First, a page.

Draw spheres using WPF and C#

[draw spheres]

This example shows how you can draw spheres in a 3D WPF program. The following code shows the AddSphere method, which adds a sphere to a MeshGeometry3D. It’s kind of long, but the ideas (which I’ll explain shortly) aren’t too complicated.

// Add a sphere.
private void AddSphere(MeshGeometry3D mesh, Point3D center,
    double radius, int num_phi, int num_theta)
    double phi0, theta0;
    double dphi = Math.PI / num_phi;
    double dtheta = 2 * Math.PI / num_theta;

    phi0 = 0;
    double y0 = radius * Math.Cos(phi0);
    double r0 = radius * Math.Sin(phi0);
    for (int i = 0; i < num_phi; i++)
        double phi1 = phi0 + dphi;
        double y1 = radius * Math.Cos(phi1);
        double r1 = radius * Math.Sin(phi1);

        // Point ptAB has phi value A and theta value B.
        // For example, pt01 has phi = phi0 and theta = theta1.
        // Find the points with theta = theta0.
        theta0 = 0;
        Point3D pt00 = new Point3D(
            center.X + r0 * Math.Cos(theta0),
            center.Y + y0,
            center.Z + r0 * Math.Sin(theta0));
        Point3D pt10 = new Point3D(
            center.X + r1 * Math.Cos(theta0),
            center.Y + y1,
            center.Z + r1 * Math.Sin(theta0));
        for (int j = 0; j < num_theta; j++)
            // Find the points with theta = theta1.
            double theta1 = theta0 + dtheta;
            Point3D pt01 = new Point3D(
                center.X + r0 * Math.Cos(theta1),
                center.Y + y0,
                center.Z + r0 * Math.Sin(theta1));
            Point3D pt11 = new Point3D(
                center.X + r1 * Math.Cos(theta1),
                center.Y + y1,
                center.Z + r1 * Math.Sin(theta1));

            // Create the triangles.
            AddTriangle(mesh, pt00, pt11, pt10);
            AddTriangle(mesh, pt00, pt01, pt11);

            // Move to the next value of theta.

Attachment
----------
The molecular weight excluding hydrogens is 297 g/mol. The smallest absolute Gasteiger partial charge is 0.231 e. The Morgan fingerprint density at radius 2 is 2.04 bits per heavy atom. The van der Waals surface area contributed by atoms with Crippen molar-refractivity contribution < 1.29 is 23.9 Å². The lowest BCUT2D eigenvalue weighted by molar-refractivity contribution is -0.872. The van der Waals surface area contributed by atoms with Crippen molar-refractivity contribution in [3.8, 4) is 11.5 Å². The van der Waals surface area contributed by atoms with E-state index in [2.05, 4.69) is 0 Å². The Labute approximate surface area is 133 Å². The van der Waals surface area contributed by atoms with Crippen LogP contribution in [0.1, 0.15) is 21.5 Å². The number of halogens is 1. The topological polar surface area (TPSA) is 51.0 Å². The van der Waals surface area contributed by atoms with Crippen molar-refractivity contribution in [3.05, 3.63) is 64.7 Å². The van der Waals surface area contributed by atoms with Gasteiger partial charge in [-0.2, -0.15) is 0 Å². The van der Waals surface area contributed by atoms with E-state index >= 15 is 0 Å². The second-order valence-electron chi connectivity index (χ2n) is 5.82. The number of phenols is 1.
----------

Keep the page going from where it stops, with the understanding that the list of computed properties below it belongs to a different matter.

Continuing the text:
theta0 = theta1;
            pt00 = pt01;
            pt10 = pt11;

        // Move to the next value of phi.
        phi0 = phi1;
        y0 = y1;
        r0 = r1;

[draw spheres]
This method basically loops variable phi through values between 0 and π. The value phi represents an angle of rotation down from the vertical Y axis as shown in the figure on the right.

For each value of phi, the method loops variable theta through the values between 0 and 2 * π. The value theta represents a rotation around the Y axis as shown in the figure on the right.

Together phi and theta determine the spherical coordinates of a point. (If you’re familiar with spherical coordinates, you can skip the next two paragraphs.)

Consider the blue triangle shown in the picture. This is a right triangle (the radius is the hypotenuse), so the length of the side along the Y axis is y0 = radius * cos(phi) and the length of the side parallel to the X-Z plane has length r0 = radius * sin(phi).

Now consider the green triangle shown in the picture. It’s a right triangle with the dashed line as its hypotenuse. Its hypotenuse has the same length (and is parallel to) the line labeled r0. In that case the point’s X coordinate is given by x0 = r0 * cos(theta) and z0 = r0 * sin(theta).

[draw spheres]
That’s how the program uses spherical coordinates to calculate the Cartesian coordinates of the points on the sphere. The picture on the right shows the points calculated for particular values of phi and theta.

Having found those points, the code simply calls the AddTriangle method to create the triangles pt00-pt11-pt10 and pt00-pt01-pt11.

The rest of the program is similar to previous examples that make 3D drawings in WPF. Download the example to see the details.

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About RodStephens

Rod Stephens is a software consultant and author who has written more than 30 books and 250 magazine articles covering C#, Visual Basic, Visual Basic for Applications, Delphi, and Java.
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